Person Fields:

private int personId

private String title

private String givenName

private String middleName

private String familyNamePrefix

private String familyName

private String familyNameSuffix

private String degreeSuffix

private String notes

private int version

private Collection<Address> addresses

private Collection<Email> emails

private Collection<Phone> phones

private Collection<License> licenses

private Language preferredLanguageCode

private Address preferredAddress

private Email preferredEmail

private Phone preferredPhone

jpql> select e.firstName, e.lastName from Employee e;


FROM Pharmacy.PERSONS t0, Pharmacy.EMPLOYEES t1








6 results returned

jpql> exit


Especially for users of EclipseLink, there is a special version of the application that can take advantage of certain EclipseLink features. You can run this just as above, except the name of the class is cc.jpa.JPQLe -- note the 'e' at the end. So, with the tool-only download:

java -classpath <EclipseLink-JARs>;MyEntities.jar;JPQLTerminal.jar cc.jpa.JPQLe MyPersistenceUnit

With the example download, you will have to launch the class more explicitly, instead of relying on the application-class setting in the JAR's manifest. So:

java -classpath JPQLTerminalExample.jar cc.jpa.JPQLe

Special features of JPQLe are as follows:

  • Unlike JPQL proper, JPQLe is able to discover the persistence unit name using EclipseLink specific methods and will only complain if it finds more than one. In that case, a single persistence unit name can be specified on the command line.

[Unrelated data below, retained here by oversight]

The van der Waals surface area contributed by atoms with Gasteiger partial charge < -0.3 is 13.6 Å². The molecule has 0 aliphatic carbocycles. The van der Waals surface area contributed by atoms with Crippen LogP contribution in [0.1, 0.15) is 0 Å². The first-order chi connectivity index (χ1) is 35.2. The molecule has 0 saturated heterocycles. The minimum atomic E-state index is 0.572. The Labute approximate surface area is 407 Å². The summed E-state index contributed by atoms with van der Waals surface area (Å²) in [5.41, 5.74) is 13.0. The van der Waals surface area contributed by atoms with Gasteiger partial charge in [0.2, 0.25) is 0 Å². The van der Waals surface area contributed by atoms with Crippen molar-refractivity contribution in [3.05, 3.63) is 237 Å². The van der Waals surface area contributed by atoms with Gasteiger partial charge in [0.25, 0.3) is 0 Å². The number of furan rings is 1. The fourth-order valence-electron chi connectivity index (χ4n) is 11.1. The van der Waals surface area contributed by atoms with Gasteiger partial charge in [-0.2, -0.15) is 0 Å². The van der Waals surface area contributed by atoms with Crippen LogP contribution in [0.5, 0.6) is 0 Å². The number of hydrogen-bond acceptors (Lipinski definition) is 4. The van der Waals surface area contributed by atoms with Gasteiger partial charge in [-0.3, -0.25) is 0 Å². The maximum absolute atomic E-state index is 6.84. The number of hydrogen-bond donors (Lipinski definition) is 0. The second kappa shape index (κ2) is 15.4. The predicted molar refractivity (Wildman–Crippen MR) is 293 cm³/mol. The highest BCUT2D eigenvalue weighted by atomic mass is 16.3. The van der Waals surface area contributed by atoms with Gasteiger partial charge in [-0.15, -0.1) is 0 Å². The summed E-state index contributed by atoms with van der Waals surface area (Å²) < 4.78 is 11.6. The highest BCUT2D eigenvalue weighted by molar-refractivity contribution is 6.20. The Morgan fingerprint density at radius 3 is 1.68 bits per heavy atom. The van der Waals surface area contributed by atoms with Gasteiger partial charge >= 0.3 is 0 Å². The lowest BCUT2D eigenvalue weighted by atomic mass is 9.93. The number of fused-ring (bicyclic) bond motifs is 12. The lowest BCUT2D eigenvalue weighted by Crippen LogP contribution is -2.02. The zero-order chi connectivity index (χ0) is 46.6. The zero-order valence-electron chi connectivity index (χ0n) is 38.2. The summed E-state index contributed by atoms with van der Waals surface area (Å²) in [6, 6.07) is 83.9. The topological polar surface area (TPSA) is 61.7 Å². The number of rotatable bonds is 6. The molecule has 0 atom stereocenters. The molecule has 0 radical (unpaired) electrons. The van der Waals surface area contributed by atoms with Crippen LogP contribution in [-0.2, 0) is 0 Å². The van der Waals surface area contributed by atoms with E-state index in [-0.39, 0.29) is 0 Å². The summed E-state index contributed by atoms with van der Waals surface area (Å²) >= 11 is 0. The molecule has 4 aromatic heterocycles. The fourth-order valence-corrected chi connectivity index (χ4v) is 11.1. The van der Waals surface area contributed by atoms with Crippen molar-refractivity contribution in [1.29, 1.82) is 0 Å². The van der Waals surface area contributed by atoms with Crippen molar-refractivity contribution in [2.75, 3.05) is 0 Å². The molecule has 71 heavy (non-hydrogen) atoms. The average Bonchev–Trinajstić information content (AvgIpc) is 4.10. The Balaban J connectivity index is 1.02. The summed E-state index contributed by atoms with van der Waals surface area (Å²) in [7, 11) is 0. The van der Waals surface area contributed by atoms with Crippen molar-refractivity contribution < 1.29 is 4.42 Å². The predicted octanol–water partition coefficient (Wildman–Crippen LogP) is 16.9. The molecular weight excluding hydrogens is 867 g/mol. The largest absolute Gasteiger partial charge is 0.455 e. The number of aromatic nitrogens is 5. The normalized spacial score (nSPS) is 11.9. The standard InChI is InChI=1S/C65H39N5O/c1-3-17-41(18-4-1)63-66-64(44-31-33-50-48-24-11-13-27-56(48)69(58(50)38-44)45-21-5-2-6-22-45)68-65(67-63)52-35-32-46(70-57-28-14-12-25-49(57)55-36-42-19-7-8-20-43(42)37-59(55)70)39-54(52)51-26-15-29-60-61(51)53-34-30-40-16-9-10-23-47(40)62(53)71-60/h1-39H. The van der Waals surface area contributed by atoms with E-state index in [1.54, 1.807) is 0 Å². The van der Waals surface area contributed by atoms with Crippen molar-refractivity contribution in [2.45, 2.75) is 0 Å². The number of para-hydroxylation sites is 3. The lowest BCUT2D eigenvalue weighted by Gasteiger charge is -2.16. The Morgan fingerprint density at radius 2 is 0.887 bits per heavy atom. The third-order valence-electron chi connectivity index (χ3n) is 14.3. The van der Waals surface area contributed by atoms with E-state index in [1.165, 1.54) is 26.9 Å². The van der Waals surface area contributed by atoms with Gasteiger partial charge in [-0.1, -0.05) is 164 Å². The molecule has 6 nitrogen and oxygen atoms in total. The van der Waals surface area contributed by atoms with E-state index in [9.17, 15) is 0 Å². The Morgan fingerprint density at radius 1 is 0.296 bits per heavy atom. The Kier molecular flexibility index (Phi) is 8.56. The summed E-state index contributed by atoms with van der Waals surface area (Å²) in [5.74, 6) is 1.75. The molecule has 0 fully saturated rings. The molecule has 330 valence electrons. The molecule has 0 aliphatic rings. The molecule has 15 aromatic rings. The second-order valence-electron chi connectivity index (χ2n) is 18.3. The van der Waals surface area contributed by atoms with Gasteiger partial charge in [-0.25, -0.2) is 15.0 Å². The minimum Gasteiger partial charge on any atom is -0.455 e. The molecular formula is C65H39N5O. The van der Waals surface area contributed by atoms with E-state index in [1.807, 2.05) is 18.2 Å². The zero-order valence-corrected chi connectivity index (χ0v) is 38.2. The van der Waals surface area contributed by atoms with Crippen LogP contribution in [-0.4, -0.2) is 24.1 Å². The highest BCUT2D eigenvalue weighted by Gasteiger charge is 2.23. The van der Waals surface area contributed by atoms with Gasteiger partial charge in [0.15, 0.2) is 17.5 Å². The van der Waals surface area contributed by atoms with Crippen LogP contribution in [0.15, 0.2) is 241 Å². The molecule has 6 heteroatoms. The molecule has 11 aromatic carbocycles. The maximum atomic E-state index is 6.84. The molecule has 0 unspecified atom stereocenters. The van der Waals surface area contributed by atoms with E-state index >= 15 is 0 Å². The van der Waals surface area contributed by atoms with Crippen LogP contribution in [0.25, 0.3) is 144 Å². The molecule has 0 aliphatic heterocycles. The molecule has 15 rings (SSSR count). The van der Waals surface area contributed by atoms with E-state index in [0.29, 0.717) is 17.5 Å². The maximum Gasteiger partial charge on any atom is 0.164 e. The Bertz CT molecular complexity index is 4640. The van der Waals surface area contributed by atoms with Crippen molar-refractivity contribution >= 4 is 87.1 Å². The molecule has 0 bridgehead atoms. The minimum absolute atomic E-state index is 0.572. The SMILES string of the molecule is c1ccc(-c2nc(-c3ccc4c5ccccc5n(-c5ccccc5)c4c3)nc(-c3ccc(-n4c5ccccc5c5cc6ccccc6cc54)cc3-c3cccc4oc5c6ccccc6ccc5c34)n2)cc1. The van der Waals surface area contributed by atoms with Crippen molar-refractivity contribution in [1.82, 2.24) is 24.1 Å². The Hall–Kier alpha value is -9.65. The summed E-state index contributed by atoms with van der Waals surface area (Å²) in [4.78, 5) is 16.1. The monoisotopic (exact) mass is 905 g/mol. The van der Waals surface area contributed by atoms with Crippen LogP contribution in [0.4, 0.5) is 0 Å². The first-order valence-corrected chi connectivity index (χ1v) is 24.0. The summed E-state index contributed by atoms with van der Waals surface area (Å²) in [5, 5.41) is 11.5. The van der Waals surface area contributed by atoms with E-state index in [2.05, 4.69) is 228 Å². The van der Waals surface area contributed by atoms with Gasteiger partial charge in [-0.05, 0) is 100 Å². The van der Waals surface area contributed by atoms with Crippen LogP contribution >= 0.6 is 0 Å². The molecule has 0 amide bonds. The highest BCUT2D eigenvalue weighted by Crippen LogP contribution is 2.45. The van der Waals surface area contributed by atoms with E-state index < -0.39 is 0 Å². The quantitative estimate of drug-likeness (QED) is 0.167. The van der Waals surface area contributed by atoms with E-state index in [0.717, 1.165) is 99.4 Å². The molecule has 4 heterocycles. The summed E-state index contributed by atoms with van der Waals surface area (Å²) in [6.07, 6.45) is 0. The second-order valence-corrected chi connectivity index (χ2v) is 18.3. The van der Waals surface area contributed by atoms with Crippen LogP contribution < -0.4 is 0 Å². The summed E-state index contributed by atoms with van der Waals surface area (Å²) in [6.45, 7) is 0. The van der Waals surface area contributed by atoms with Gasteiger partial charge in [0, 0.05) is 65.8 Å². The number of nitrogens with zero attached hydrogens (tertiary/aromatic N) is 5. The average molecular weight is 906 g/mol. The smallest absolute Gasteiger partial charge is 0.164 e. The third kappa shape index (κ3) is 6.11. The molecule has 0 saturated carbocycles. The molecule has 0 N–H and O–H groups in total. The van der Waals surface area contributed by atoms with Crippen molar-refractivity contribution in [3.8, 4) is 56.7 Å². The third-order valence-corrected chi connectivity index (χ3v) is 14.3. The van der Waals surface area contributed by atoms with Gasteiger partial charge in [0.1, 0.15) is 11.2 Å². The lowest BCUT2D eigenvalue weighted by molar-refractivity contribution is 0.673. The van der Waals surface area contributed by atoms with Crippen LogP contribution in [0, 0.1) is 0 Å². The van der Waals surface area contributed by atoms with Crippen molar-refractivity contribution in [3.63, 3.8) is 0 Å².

• JPQLe also supports two switches, in addition to -showsql -- though you may run the tool with only one of these options:
    • -showsql turns on SQL logging, as in the standard terminal
    • -performanceprofiler shows performance statistics for every executed query
    • -querymonitor monitors query executions and cache hits
  • Once running, JPQLe supports all the capabilities of the standard JPQL terminal, and offers two additional commands, which you can see in the help output during the session, as:
  • SHOW QUERIES to show all named queries ordered by entity name");

    SHOW QUERIES FOR 'xxx' to show all named queries containing 'xxx'");

  • Finally, you will find that the SQL that is displayed is cleaner and properly formatted, and if the SQL itself generates an error, JPQLe will display a caret symbol (*) below the point in the SQL line where the error was detected.


As mentioned above, the JPQL terminal is an open-source project, managed by Edward Rayl. Please send any code fixes or suggested enhancements to jpql.terminal@gmail.com.

1. The author would like to acknowledge the inspiration of Mike Keith and Merrick Schincariol, authors of Pro JPA 2: Mastering the Java Persistence API (Expert's Voice in Java Technology), for their ideas in using reflection-based tools to report entity state.